Speculation on Zardari's future continues despite US assertion
Dubai/Islamabad, Dec 8: Speculation about Pakistan President Asif Ali Zardari's future continued to run rife today despite US assertion that "a silent military coup" against him was unlikely.
The 56-year-old Zardari continued to be under treatment in a Dubai hospital for a heart condition amid reports that he was stable and may return home over the weekend.
That, however, did little to dampen rumours and speculation that he had suddenly left Pakistan under some kind of safe passage deal, fearing a coup by the military which is said to be upset with him over a number of issues, the latest being the secret memo handed to Obama administration, seeking its intervention to avert a military takeover.
Presidential spokesman Farhatullah Babar today said Zardari's condition is stable and he will undergo some more medical tests in Dubai.
"The President is stable, comfortable and is resting. Initial tests and investigations have been within normal range while further tests will be carried out," Babar said in a text message sent to journalists.
In a subsequent message sent this evening, Babar quoted Zardari's personal physician as saying that the President had been "shifted a short while ago from ICU to the normal hospital room in Dubai where he is resting to recuperate".
Zardari is admitted at the American Hospital in Dubai after he flew out from Islamabad following heart complications on Tuesday.
In Washington, downplaying Zardari's sudden departure from home, State Department spokesman Mark Toner said that the US had no reason to believe that his trip to Dubai was political.
"Our belief is that it's completely health-related," Toner said at a regular daily briefing in Washington.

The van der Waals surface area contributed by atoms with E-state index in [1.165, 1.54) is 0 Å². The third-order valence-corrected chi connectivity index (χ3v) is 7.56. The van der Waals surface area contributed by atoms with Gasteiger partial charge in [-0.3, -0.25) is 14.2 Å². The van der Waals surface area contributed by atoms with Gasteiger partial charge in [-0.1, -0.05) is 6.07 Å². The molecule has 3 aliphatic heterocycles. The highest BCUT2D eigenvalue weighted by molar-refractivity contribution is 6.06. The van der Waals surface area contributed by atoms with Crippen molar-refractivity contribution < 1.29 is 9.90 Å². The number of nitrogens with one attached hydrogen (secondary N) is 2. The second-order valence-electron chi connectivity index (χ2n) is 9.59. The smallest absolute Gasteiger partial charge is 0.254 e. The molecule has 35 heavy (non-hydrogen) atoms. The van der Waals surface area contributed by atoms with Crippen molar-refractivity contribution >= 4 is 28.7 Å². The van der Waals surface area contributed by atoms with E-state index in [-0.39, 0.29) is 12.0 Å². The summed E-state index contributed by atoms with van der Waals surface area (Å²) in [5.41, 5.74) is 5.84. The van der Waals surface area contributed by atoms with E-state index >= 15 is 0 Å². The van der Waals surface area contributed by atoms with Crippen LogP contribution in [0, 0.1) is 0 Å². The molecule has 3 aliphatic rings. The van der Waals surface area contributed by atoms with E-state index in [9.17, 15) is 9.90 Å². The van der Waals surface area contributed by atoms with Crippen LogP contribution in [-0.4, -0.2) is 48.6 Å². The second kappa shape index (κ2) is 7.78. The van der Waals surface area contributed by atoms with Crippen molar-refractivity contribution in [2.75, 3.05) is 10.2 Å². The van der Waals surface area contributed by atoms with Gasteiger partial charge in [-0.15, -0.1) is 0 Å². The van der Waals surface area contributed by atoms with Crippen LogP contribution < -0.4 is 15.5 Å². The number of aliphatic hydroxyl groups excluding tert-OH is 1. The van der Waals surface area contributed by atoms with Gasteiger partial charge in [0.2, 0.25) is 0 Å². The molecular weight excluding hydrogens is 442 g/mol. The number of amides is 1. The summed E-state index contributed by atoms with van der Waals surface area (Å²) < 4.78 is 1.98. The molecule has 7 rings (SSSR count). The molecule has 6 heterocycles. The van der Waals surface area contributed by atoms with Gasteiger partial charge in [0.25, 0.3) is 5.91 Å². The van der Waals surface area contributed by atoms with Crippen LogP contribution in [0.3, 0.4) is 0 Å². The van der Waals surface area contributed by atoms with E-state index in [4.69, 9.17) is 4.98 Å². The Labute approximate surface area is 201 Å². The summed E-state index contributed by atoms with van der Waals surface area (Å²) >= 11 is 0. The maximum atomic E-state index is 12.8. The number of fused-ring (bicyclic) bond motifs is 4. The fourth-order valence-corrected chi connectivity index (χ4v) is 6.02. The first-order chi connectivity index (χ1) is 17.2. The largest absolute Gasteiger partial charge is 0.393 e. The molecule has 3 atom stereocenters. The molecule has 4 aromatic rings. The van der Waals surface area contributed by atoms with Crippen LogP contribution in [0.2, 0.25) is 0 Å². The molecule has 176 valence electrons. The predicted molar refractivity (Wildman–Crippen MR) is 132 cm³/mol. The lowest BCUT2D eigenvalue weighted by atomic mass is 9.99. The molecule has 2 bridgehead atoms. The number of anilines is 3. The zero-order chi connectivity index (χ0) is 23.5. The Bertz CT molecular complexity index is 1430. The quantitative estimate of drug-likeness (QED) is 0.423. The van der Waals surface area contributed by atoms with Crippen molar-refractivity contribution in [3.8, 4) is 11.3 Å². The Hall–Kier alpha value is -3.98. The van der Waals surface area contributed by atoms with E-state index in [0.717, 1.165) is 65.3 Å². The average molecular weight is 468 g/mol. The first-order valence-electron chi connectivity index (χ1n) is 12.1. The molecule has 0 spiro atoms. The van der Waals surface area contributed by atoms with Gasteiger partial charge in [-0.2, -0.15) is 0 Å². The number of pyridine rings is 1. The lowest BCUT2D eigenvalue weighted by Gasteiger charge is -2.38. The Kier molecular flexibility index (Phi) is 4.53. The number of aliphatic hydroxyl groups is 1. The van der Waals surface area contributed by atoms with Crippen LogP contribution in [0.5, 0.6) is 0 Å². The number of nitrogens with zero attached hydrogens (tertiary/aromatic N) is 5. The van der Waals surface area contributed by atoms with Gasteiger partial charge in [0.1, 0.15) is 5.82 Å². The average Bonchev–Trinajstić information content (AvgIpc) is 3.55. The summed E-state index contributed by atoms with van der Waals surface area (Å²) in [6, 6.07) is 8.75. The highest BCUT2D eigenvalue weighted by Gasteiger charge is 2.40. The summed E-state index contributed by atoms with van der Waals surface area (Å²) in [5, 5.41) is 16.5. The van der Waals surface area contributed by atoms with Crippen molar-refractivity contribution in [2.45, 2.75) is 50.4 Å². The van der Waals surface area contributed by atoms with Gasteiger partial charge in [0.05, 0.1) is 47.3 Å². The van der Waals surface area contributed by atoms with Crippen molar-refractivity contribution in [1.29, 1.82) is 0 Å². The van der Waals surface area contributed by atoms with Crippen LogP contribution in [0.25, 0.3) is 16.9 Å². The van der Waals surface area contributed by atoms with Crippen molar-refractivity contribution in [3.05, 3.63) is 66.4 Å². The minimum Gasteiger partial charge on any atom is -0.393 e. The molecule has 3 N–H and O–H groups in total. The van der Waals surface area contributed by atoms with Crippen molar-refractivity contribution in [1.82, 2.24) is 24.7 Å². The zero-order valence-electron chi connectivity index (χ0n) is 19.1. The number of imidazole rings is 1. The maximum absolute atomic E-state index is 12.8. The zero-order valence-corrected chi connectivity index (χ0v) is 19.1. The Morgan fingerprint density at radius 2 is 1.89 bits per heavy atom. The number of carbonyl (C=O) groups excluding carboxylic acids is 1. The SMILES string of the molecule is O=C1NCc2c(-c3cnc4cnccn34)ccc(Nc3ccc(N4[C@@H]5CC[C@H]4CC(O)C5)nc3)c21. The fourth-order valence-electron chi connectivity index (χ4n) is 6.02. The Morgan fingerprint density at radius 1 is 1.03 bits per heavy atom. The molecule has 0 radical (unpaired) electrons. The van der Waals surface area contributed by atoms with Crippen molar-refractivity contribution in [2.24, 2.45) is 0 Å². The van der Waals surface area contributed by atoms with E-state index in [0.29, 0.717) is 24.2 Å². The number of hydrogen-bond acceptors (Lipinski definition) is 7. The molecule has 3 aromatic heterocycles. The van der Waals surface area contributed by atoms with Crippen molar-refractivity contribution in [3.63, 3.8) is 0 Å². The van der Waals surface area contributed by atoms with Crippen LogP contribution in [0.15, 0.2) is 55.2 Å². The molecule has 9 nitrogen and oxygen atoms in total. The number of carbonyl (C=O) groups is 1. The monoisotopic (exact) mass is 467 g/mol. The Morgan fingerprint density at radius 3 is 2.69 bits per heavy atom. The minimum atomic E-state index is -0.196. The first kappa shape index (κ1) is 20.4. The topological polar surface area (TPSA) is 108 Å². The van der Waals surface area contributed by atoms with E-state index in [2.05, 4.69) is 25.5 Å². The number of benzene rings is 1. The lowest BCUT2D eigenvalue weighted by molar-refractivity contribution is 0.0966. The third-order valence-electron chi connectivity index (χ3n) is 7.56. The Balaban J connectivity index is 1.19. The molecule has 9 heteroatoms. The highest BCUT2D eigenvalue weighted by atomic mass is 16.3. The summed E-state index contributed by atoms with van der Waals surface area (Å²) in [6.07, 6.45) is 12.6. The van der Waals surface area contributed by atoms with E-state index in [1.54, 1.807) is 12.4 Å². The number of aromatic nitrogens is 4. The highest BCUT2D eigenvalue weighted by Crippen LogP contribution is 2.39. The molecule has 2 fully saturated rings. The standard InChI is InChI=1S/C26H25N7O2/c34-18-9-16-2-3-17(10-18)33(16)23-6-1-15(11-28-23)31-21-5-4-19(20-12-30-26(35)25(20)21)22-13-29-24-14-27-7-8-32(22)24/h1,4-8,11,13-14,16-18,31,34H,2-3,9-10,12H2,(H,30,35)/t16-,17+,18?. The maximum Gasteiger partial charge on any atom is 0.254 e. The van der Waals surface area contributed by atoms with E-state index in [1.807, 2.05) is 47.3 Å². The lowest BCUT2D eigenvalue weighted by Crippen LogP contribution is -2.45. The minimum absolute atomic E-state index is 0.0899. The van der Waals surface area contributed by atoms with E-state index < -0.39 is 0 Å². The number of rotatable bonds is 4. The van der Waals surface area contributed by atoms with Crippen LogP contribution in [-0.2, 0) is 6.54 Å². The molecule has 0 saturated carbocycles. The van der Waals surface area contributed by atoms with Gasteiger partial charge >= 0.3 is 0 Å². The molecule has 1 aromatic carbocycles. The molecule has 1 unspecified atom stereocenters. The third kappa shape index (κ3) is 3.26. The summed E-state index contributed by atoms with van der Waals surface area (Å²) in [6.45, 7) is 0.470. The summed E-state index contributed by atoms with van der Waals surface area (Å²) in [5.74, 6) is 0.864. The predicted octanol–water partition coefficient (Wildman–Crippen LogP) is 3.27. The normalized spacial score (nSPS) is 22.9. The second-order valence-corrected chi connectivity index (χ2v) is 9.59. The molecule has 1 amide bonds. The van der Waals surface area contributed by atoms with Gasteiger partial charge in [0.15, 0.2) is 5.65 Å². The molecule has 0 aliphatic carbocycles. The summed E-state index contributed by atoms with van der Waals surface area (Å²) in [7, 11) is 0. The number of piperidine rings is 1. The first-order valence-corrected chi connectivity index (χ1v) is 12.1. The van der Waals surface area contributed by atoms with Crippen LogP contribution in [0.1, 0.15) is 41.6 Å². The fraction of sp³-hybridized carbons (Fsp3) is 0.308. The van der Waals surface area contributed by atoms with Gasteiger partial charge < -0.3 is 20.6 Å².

Asked about reports in Pakistan and a section of the US media that Zardari was on his way out, Toner said: "No concerns, and no reason to believe" that a silent military coup was in the offing in Islamabad.
US Secretary of State Hillary Clinton said she expects the ailing President to return to work after treatment, refusing to respond to rumours he may be forced to step down.
"We have no reason to speculate about that," Clinton told reporters after NATO talks in Brussels.
"The information that we have is that he has sought medical treatment for a number of medical challenges and we wish him a speedy recovery.
"And certainly we expect that he will receive the treatment he is seeking and then be able to return in full health to his duties."
Zardari has been under severe pressure since Pakistani-American businessman Mansoor Ijaz made public a secret memorandum that unveiled a scheme to rein in the Pakistani military and sought US help to prevent a military coup in the aftermath of the American raid that killed Osama bin Laden in May.
Despite the government's vigorous denial of reports that Zardari might resign or not return to the country, rumours continued to make the rounds in Islamabad today.
Several journalists and columnists received an email that said Zardari intended to resign from the email account of Babar Awan, a senior Pakistan People’s Party leader who is a close aide of Zardari. Though the email mentioned Awan's email ID and phone numbers, subsequent inquiries revealed that his account had been hacked and used to send out a fake email.
A government official told the media that Awan's email account was hacked for the "malicious and intentional dissemination of a rumour aimed at destabilising democracy".
Lastupdate on : Thu, 8 Dec 2011 21:30:00 Makkah time
Lastupdate on : Thu, 8 Dec 2011 18:30:00 GMT
Lastupdate on : Fri, 9 Dec 2011 00:00:00 IST
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